I’m actually back in Hawaii now and my life is right back where it left off: crazy busy. There are lots more Sendai eats to report on, but I’ll condense everything into one post to save time. You’d think being on vacation would leave me lots of leisurely time for activities like reading a book, watching TV, and posting on my blog, but I was surprisingly busy in Japan. I was busy taking twice daily baths, eating good food, and going to bed early.
もちぶた館 Tonkatsu Mochibutakan
My father’s latest favorite find is Mochibutakan, an establishment that offers tonkatsu and onsen in one location. Yup, that’s onsen as in hot spring bath. Apparently taking a bath in an onsen and then eating tonkatsu is a “Why didn’t anyone think of this before?” kind of logical combination to the Japanese people, because at 12:00pm for lunch on a Sunday, the place was packed with a line out the door! They serve up Mochibuta, a local brand of pork raised with natural feed and a focus on a healthy living environment. That must be the reason it tastes so light and has none of the “porkiness” sometimes found in supermarket pork.
I skipped the bath and went straight for the food. I had the Tonkatsu Gozen that included a big juicy pork cutlet, rice, tonjiru, tsukemono, kobachi, and dessert (what a deal at 900 yen!).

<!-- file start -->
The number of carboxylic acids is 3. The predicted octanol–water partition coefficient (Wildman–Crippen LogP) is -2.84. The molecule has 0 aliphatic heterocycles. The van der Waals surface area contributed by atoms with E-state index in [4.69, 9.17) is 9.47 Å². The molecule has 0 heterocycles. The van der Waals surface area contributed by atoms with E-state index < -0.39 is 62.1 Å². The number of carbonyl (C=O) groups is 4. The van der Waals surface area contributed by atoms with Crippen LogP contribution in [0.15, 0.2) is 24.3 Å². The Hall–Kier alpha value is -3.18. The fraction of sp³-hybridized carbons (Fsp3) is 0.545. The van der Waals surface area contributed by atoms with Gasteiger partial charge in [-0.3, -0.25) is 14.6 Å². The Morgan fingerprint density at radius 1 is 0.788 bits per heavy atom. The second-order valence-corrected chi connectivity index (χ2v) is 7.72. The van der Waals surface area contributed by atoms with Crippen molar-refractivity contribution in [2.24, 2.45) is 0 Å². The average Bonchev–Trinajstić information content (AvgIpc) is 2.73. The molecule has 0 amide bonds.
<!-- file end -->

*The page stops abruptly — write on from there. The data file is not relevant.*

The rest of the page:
蔵 Ramen Kura
Our family has always loved ramen. Now my brother and his family are about to embark on an incredible journey in pursuit of the perfect bowl of ramen (more details on this later). It’s hard to find good ramen outside of Japan, but in Honolulu you can get a decent bowl of ramen at Tenka Ippin on Kapahulu Avenue.
Ramen Kura, located in the small town of Shichigahama, is the town’s most popular ramen joint. We waited outside in line in the winter cold but the ramen was worth the wait. I had the Kura Original Ramen (550 yen) and Gyoza (300 yen). The soup had a rich flavor brought out by simmering pork bones and various other ingredients overnight.
謝朋殿 Shahouden Chinese Restaurant
We ventured into Sendai City for dinner at a Chinese restaurant. We had:
- Sichuan Mabo Tofu (1000 yen): This was our favorite of the evening, with freshly cracked Sichuan pepper.
- Egg Soup (800 yen)
- Vegetables Stir Fried with Sea Salt (1000 yen)
- Celery Dumplings (600 yen): Served with a yummy coconut sauce
- Xiaolongbao (500 yen/2pc): This is actually what we were after. These dumplings are filled with HOT broth that you have to try not to spill as you bite in.
Does anyone know where I can get good Xiaolongbao in Honolulu?